It is also important to establish and maintain the structure and routines of everyday life, with meals and school or extracurricular activities as good ways to provide the necessary structure.  Finally, it is important to engage the community, letting school or church personnel know of the event or experience, as well as others that have contact with the child, so that their child’s behavior is understood in the proper context by the teachers or counselors. These suggestions will help foster a support network for the child or adolescent – with trusted and safe adults.

More information on trauma is available through the American Psychiatric Association and the American Psychological Association.  Please also feel free to email me with questions or comments on the subject.

Rudy Oldeschulte, M.A., J.D. is a Del Rio psychotherapist, specializing in individual  psychotherapy and parent guidance.  He has served on the faculty of the University of  Arizona College of Medicine and the British Association of Psychotherapists. Post- graduate training and education was done in London and at the University of Michigan.

            Email address is: roldeschulte@gmail.com and his website is: www.rudyoldeschulte.com

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History and personal meaning…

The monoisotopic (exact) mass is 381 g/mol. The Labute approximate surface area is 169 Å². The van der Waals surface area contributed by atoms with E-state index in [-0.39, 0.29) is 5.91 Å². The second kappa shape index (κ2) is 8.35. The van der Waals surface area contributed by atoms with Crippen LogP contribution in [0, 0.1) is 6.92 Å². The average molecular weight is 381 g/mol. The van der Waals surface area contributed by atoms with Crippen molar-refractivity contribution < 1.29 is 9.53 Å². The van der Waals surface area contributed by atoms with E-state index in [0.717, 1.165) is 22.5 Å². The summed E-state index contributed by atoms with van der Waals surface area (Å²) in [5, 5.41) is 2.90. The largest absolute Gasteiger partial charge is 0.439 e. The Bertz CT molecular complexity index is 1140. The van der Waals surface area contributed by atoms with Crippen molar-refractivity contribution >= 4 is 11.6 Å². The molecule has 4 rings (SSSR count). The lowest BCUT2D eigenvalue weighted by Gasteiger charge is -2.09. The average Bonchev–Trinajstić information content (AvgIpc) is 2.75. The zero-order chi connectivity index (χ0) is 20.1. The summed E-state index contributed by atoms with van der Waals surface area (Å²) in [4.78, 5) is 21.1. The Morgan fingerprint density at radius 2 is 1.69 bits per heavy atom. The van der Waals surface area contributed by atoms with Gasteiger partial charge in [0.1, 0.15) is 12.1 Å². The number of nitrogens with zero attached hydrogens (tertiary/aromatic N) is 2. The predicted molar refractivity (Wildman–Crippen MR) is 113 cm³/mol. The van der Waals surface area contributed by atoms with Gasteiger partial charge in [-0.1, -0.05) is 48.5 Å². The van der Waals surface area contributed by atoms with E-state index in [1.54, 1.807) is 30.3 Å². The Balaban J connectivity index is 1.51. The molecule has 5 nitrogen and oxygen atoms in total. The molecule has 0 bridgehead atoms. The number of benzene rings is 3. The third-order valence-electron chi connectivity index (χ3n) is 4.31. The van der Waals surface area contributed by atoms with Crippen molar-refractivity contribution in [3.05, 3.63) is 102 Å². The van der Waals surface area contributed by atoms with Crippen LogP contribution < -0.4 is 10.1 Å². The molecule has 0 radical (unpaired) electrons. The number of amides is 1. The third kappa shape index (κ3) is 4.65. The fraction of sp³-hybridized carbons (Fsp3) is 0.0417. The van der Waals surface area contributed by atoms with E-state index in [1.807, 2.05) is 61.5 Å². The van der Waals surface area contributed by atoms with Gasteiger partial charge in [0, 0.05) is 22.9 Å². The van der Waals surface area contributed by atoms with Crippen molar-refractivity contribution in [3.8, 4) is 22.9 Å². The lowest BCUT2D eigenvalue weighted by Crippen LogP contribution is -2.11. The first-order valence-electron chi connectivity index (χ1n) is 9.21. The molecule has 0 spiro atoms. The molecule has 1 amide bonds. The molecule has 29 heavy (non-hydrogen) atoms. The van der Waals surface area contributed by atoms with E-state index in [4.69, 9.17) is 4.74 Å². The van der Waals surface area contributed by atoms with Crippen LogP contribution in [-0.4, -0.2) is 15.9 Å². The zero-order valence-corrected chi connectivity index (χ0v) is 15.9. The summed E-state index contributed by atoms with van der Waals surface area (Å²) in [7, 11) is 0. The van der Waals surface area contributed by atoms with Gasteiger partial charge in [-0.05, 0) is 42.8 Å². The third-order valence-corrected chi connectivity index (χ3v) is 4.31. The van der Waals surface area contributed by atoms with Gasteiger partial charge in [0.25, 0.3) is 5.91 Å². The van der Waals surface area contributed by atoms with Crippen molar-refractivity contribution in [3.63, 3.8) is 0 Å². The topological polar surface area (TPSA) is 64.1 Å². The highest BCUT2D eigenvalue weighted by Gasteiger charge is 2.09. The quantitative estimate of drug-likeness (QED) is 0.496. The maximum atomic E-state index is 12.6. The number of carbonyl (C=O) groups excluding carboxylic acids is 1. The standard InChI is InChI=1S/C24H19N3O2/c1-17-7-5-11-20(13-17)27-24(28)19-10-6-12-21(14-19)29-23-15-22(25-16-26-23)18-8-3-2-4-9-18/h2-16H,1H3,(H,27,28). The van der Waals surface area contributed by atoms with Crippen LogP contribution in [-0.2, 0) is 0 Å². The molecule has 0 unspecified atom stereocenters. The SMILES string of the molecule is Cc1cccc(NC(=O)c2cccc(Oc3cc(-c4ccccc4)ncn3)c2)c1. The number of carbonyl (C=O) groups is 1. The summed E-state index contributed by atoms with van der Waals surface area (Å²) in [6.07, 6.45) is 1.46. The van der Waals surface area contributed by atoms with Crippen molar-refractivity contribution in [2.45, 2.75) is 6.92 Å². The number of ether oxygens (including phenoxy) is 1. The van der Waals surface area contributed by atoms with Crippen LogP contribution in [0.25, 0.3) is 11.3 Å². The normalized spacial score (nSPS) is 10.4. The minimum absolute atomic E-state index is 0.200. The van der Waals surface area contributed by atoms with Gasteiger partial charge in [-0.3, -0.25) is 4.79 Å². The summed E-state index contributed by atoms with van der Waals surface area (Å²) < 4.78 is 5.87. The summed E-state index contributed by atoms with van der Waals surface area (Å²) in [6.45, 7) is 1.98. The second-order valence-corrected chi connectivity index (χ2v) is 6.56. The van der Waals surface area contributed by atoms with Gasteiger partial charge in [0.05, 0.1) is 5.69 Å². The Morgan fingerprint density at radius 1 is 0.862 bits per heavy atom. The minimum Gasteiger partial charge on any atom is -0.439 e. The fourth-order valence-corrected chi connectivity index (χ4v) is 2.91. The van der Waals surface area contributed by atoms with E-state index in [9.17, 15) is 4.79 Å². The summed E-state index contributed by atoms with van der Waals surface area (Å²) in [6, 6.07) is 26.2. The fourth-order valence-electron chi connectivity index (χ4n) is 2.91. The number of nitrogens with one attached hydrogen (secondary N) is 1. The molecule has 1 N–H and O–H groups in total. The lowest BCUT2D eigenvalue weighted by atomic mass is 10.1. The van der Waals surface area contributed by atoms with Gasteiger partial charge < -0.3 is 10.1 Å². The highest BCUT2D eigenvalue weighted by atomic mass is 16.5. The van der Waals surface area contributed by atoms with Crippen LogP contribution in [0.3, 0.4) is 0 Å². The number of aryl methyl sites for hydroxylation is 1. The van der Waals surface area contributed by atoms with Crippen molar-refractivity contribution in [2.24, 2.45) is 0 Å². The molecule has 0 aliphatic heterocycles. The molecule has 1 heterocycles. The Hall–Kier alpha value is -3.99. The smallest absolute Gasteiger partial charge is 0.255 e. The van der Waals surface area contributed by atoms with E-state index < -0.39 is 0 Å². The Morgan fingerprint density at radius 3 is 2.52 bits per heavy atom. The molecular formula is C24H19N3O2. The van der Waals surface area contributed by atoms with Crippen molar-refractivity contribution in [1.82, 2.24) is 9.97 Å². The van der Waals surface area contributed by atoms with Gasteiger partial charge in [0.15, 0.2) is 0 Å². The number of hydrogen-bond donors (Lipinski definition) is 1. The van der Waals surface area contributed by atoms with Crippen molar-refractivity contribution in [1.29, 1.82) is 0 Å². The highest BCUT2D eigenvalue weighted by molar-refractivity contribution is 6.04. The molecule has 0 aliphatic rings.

Annaandfather

 History is a continuing dialogue between the present and the past. Interpretations of the past are subject to change in response to new evidence, new questions asked of the evidence, new perspectives gained by the passage of time. There is no single, eternal, and immutable “truth” about past events and their meaning. The unending quest of historians for understanding the past—that is, “revisionism”—is what makes history vital and meaningful.

President’s column,Perspectives, September 2003

(From review of  Taylor, E. (2009). The Mystery of Personality: A History of Psychodynamic Theories. New York: Springer. By Rudy Oldeschulte, 2010)

 

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Why the long face? Sadness makes us seem nobler, more elegant, more adult. Which is pretty weird, when you think about it

saudade2

…[s]urely what people want is to be happy. Whole philosophies (I’m looking at you, utilitarianism) rest on the premise that more happiness is always and everywhere a good thing. There is a Global Happiness Index, measuring how happy people are (Denmark tops the league). Bhutan even has a Gross National Happiness Commission, with the power to review government policy decisions and allocate resources…